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Let $K$ be a CM field, that is, an imaginary quadratic extension of a totally real number field. Its degree $[K: \mathbb{Q}]$ is a en even number $2n$.

(1) For me a CM type is a subset $\Phi \subset \mathrm{Hom}(K, \mathbb{C})$ consisting of $n$ elements such that, if $\sigma$ belongs to $\Phi$, then its complex conjugate $\bar{\sigma}$ doesn't.

(2) But I've seen that people consider a CM type as a locally constant function $\Phi: \mathrm{Gal}(\overline{\mathbb{Q}}/\mathbb{Q}) \to \mathbb{Q}$.

So: how to pass from (1) to (2)?

And there is some condition under which a function like in (2) comes from a CM type like in (1)?

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I think (1) is the universally used definition. Could you give a reference for (2)? – abx Jan 25 '14 at 15:38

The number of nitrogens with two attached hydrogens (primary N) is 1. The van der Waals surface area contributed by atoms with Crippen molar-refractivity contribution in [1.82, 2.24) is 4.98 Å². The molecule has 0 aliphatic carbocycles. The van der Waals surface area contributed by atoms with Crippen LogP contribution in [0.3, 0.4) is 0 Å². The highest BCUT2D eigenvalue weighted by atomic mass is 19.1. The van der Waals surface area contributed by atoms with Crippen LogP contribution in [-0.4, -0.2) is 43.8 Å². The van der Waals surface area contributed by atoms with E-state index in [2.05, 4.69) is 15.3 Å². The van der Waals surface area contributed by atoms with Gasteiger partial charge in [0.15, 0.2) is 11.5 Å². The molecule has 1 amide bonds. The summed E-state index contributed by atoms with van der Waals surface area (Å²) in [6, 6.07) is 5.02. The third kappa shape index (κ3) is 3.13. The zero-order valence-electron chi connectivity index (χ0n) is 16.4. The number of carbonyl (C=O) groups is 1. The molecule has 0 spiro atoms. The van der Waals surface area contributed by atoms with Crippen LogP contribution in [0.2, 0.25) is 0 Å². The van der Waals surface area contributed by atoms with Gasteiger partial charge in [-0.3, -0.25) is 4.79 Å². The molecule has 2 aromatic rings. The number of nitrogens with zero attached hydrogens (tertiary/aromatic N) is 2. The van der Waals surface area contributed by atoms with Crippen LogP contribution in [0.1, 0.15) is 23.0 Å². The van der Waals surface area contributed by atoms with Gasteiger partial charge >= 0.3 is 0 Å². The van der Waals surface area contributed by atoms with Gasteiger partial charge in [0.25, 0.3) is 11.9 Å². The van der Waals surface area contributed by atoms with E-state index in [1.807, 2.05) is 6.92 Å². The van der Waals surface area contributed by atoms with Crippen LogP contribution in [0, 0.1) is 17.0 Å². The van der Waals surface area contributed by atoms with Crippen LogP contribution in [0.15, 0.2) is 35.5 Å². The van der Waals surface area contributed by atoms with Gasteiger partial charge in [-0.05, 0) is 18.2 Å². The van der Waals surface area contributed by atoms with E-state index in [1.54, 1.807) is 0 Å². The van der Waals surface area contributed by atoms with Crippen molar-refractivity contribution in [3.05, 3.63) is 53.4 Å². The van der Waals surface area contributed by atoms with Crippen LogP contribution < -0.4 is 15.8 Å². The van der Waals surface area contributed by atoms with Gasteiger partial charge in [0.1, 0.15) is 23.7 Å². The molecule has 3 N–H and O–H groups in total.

This is e.g. the point of view of Colmez in "Sur la hauteur de Faltings des variétés abéliennes à multiplication complexe", – totto Jan 25 '14 at 17:23
In §2 of that paper, Colmez explains quite clearly the equivalence between his definition and the classical one. – abx Jan 25 '14 at 17:33
Not clearly enough for me. But this is my problem I guess. Maybe the best solution would be to quit mathematics – totto Jan 25 '14 at 17:59
That... seems like an overreaction. – arsmath Jan 26 '14 at 7:30

The characteristic function of a CM-type in the sense (1) on a subfield of $\bar{\mathbb{Q}}$ is a locally constant function $Gal(\bar{\mathbb{Q}}/\mathbb{Q})\to \{0,1\}\subset\mathbb{Z}$. CM-types in the sense (1) classify CM abelian varieties (up to isogeny) and elements in the $\mathbb{Z}$-module spanned by their characteristic functions classify CM motives (these are locally constant function $Gal(\bar{\mathbb{Q}}/\mathbb{Q})\to \mathbb{Z}$; I don't know where the $\mathbb{Q}$ comes from).

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